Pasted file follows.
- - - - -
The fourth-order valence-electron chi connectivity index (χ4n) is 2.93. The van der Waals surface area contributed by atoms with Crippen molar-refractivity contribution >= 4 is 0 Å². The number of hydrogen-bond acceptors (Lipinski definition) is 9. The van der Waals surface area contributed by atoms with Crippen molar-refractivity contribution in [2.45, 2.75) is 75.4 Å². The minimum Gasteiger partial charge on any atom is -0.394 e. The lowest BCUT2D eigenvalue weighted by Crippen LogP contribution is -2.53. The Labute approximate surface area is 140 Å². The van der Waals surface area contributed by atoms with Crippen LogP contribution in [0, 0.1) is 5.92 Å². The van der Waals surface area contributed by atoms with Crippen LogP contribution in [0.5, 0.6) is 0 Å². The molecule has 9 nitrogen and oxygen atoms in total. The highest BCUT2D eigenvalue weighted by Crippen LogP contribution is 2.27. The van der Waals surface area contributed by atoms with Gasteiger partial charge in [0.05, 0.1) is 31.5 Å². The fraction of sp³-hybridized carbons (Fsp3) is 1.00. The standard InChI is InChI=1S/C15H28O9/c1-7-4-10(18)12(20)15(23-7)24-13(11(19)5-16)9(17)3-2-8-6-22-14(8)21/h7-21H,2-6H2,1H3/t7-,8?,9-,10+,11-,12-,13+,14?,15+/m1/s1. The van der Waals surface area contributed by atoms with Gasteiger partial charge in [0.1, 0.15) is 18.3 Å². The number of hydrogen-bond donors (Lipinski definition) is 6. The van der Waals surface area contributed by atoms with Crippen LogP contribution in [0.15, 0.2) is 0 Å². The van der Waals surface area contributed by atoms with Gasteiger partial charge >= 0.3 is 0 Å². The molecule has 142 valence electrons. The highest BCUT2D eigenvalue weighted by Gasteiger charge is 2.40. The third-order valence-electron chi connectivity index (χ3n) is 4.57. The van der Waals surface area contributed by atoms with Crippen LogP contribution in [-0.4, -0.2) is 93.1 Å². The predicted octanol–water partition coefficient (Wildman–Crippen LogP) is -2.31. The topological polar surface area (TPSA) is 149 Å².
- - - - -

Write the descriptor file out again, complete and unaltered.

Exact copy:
The fourth-order valence-electron chi connectivity index (χ4n) is 2.93. The van der Waals surface area contributed by atoms with Crippen molar-refractivity contribution >= 4 is 0 Å². The number of hydrogen-bond acceptors (Lipinski definition) is 9. The van der Waals surface area contributed by atoms with Crippen molar-refractivity contribution in [2.45, 2.75) is 75.4 Å². The minimum Gasteiger partial charge on any atom is -0.394 e. The lowest BCUT2D eigenvalue weighted by Crippen LogP contribution is -2.53. The Labute approximate surface area is 140 Å². The van der Waals surface area contributed by atoms with Crippen LogP contribution in [0, 0.1) is 5.92 Å². The van der Waals surface area contributed by atoms with Crippen LogP contribution in [0.5, 0.6) is 0 Å². The molecule has 9 nitrogen and oxygen atoms in total. The highest BCUT2D eigenvalue weighted by Crippen LogP contribution is 2.27. The van der Waals surface area contributed by atoms with Gasteiger partial charge in [0.05, 0.1) is 31.5 Å². The fraction of sp³-hybridized carbons (Fsp3) is 1.00. The standard InChI is InChI=1S/C15H28O9/c1-7-4-10(18)12(20)15(23-7)24-13(11(19)5-16)9(17)3-2-8-6-22-14(8)21/h7-21H,2-6H2,1H3/t7-,8?,9-,10+,11-,12-,13+,14?,15+/m1/s1. The van der Waals surface area contributed by atoms with Gasteiger partial charge in [0.1, 0.15) is 18.3 Å². The number of hydrogen-bond donors (Lipinski definition) is 6. The van der Waals surface area contributed by atoms with Crippen LogP contribution in [0.15, 0.2) is 0 Å². The van der Waals surface area contributed by atoms with Gasteiger partial charge >= 0.3 is 0 Å². The molecule has 142 valence electrons. The highest BCUT2D eigenvalue weighted by Gasteiger charge is 2.40. The third-order valence-electron chi connectivity index (χ3n) is 4.57. The van der Waals surface area contributed by atoms with Crippen LogP contribution in [-0.4, -0.2) is 93.1 Å². The predicted octanol–water partition coefficient (Wildman–Crippen LogP) is -2.31. The topological polar surface area (TPSA) is 149 Å².